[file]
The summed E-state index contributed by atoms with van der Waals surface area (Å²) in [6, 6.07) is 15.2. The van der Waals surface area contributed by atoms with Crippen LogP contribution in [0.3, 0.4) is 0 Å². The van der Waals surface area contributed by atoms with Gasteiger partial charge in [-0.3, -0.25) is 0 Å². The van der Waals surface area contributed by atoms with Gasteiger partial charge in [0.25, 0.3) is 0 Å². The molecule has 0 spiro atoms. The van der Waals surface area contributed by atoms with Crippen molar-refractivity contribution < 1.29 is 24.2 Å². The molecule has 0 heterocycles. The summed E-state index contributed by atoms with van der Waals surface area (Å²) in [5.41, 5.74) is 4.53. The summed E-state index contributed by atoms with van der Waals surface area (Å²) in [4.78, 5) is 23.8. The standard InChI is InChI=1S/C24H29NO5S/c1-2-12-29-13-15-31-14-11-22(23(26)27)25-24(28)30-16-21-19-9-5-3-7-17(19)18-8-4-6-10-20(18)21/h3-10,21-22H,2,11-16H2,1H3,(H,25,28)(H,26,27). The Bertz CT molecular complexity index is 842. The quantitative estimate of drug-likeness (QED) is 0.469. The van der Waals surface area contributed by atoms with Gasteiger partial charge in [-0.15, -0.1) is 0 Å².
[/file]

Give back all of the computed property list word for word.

The summed E-state index contributed by atoms with van der Waals surface area (Å²) in [6, 6.07) is 15.2. The van der Waals surface area contributed by atoms with Crippen LogP contribution in [0.3, 0.4) is 0 Å². The van der Waals surface area contributed by atoms with Gasteiger partial charge in [-0.3, -0.25) is 0 Å². The van der Waals surface area contributed by atoms with Gasteiger partial charge in [0.25, 0.3) is 0 Å². The molecule has 0 spiro atoms. The van der Waals surface area contributed by atoms with Crippen molar-refractivity contribution < 1.29 is 24.2 Å². The molecule has 0 heterocycles. The summed E-state index contributed by atoms with van der Waals surface area (Å²) in [5.41, 5.74) is 4.53. The summed E-state index contributed by atoms with van der Waals surface area (Å²) in [4.78, 5) is 23.8. The standard InChI is InChI=1S/C24H29NO5S/c1-2-12-29-13-15-31-14-11-22(23(26)27)25-24(28)30-16-21-19-9-5-3-7-17(19)18-8-4-6-10-20(18)21/h3-10,21-22H,2,11-16H2,1H3,(H,25,28)(H,26,27). The Bertz CT molecular complexity index is 842. The quantitative estimate of drug-likeness (QED) is 0.469. The van der Waals surface area contributed by atoms with Gasteiger partial charge in [-0.15, -0.1) is 0 Å².